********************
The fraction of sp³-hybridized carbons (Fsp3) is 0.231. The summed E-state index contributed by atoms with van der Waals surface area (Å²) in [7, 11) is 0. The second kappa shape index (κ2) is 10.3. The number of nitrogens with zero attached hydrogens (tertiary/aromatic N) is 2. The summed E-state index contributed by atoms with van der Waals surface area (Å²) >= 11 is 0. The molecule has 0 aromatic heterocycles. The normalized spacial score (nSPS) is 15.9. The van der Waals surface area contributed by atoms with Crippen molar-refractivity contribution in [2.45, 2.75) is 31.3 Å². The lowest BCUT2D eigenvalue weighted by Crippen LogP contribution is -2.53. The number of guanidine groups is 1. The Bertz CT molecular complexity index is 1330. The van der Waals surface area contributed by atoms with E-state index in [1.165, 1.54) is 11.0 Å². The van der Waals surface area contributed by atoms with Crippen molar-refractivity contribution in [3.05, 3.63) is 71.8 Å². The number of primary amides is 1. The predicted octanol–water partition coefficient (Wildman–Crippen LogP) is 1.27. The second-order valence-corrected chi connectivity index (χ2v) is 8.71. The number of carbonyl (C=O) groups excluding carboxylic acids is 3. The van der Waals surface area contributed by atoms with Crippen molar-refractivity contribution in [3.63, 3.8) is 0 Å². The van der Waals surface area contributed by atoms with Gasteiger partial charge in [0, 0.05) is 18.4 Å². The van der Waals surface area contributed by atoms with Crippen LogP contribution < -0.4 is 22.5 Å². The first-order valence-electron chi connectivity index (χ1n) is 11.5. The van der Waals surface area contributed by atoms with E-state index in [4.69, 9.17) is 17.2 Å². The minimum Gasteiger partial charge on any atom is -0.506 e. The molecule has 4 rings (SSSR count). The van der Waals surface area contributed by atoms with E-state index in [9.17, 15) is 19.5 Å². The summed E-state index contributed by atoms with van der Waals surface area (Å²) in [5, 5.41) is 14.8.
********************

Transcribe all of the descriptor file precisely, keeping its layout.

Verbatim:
The fraction of sp³-hybridized carbons (Fsp3) is 0.231. The summed E-state index contributed by atoms with van der Waals surface area (Å²) in [7, 11) is 0. The second kappa shape index (κ2) is 10.3. The number of nitrogens with zero attached hydrogens (tertiary/aromatic N) is 2. The summed E-state index contributed by atoms with van der Waals surface area (Å²) >= 11 is 0. The molecule has 0 aromatic heterocycles. The normalized spacial score (nSPS) is 15.9. The van der Waals surface area contributed by atoms with Crippen molar-refractivity contribution in [2.45, 2.75) is 31.3 Å². The lowest BCUT2D eigenvalue weighted by Crippen LogP contribution is -2.53. The number of guanidine groups is 1. The Bertz CT molecular complexity index is 1330. The van der Waals surface area contributed by atoms with E-state index in [1.165, 1.54) is 11.0 Å². The van der Waals surface area contributed by atoms with Crippen molar-refractivity contribution in [3.05, 3.63) is 71.8 Å². The number of primary amides is 1. The predicted octanol–water partition coefficient (Wildman–Crippen LogP) is 1.27. The second-order valence-corrected chi connectivity index (χ2v) is 8.71. The number of carbonyl (C=O) groups excluding carboxylic acids is 3. The van der Waals surface area contributed by atoms with Crippen molar-refractivity contribution in [3.63, 3.8) is 0 Å². The van der Waals surface area contributed by atoms with Gasteiger partial charge in [0, 0.05) is 18.4 Å². The van der Waals surface area contributed by atoms with Crippen LogP contribution < -0.4 is 22.5 Å². The first-order valence-electron chi connectivity index (χ1n) is 11.5. The van der Waals surface area contributed by atoms with E-state index in [4.69, 9.17) is 17.2 Å². The minimum Gasteiger partial charge on any atom is -0.506 e. The molecule has 4 rings (SSSR count). The van der Waals surface area contributed by atoms with E-state index in [9.17, 15) is 19.5 Å². The summed E-state index contributed by atoms with van der Waals surface area (Å²) in [5, 5.41) is 14.8.